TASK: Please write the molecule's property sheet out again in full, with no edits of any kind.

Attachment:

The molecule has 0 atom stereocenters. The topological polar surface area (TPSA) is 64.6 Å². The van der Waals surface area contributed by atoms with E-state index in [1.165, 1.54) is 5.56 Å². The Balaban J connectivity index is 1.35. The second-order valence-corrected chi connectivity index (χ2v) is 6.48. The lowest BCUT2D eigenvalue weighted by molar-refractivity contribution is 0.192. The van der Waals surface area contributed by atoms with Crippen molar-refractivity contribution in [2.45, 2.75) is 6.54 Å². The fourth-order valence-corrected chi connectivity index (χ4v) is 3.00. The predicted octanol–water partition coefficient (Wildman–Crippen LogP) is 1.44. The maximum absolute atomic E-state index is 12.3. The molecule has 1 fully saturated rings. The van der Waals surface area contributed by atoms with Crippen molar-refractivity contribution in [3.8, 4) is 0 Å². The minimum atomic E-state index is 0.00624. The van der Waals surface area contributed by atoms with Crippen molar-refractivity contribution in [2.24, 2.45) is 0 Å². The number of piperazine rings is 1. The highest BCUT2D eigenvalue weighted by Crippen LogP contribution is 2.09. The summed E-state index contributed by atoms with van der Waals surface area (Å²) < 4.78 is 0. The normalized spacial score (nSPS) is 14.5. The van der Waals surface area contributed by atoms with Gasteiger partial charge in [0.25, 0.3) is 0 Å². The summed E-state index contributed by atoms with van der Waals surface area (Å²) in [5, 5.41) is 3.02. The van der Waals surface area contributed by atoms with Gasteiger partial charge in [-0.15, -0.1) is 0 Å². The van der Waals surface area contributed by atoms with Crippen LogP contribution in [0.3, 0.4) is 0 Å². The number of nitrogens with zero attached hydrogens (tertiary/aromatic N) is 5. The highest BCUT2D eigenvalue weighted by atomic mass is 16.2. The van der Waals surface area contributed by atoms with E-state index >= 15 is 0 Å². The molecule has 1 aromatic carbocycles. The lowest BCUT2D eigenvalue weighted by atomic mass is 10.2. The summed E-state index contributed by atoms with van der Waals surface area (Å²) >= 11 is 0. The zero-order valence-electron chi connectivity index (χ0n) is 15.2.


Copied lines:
The molecule has 0 atom stereocenters. The topological polar surface area (TPSA) is 64.6 Å². The van der Waals surface area contributed by atoms with E-state index in [1.165, 1.54) is 5.56 Å². The Balaban J connectivity index is 1.35. The second-order valence-corrected chi connectivity index (χ2v) is 6.48. The lowest BCUT2D eigenvalue weighted by molar-refractivity contribution is 0.192. The van der Waals surface area contributed by atoms with Crippen molar-refractivity contribution in [2.45, 2.75) is 6.54 Å². The fourth-order valence-corrected chi connectivity index (χ4v) is 3.00. The predicted octanol–water partition coefficient (Wildman–Crippen LogP) is 1.44. The maximum absolute atomic E-state index is 12.3. The molecule has 1 fully saturated rings. The van der Waals surface area contributed by atoms with Crippen molar-refractivity contribution in [3.8, 4) is 0 Å². The minimum atomic E-state index is 0.00624. The van der Waals surface area contributed by atoms with Crippen molar-refractivity contribution in [2.24, 2.45) is 0 Å². The number of piperazine rings is 1. The highest BCUT2D eigenvalue weighted by Crippen LogP contribution is 2.09. The summed E-state index contributed by atoms with van der Waals surface area (Å²) < 4.78 is 0. The normalized spacial score (nSPS) is 14.5. The van der Waals surface area contributed by atoms with Gasteiger partial charge in [0.25, 0.3) is 0 Å². The summed E-state index contributed by atoms with van der Waals surface area (Å²) in [5, 5.41) is 3.02. The van der Waals surface area contributed by atoms with Gasteiger partial charge in [-0.15, -0.1) is 0 Å². The van der Waals surface area contributed by atoms with Crippen LogP contribution in [0.3, 0.4) is 0 Å². The number of nitrogens with zero attached hydrogens (tertiary/aromatic N) is 5. The highest BCUT2D eigenvalue weighted by atomic mass is 16.2. The van der Waals surface area contributed by atoms with E-state index >= 15 is 0 Å². The molecule has 1 aromatic carbocycles. The lowest BCUT2D eigenvalue weighted by atomic mass is 10.2. The summed E-state index contributed by atoms with van der Waals surface area (Å²) >= 11 is 0. The zero-order valence-electron chi connectivity index (χ0n) is 15.2.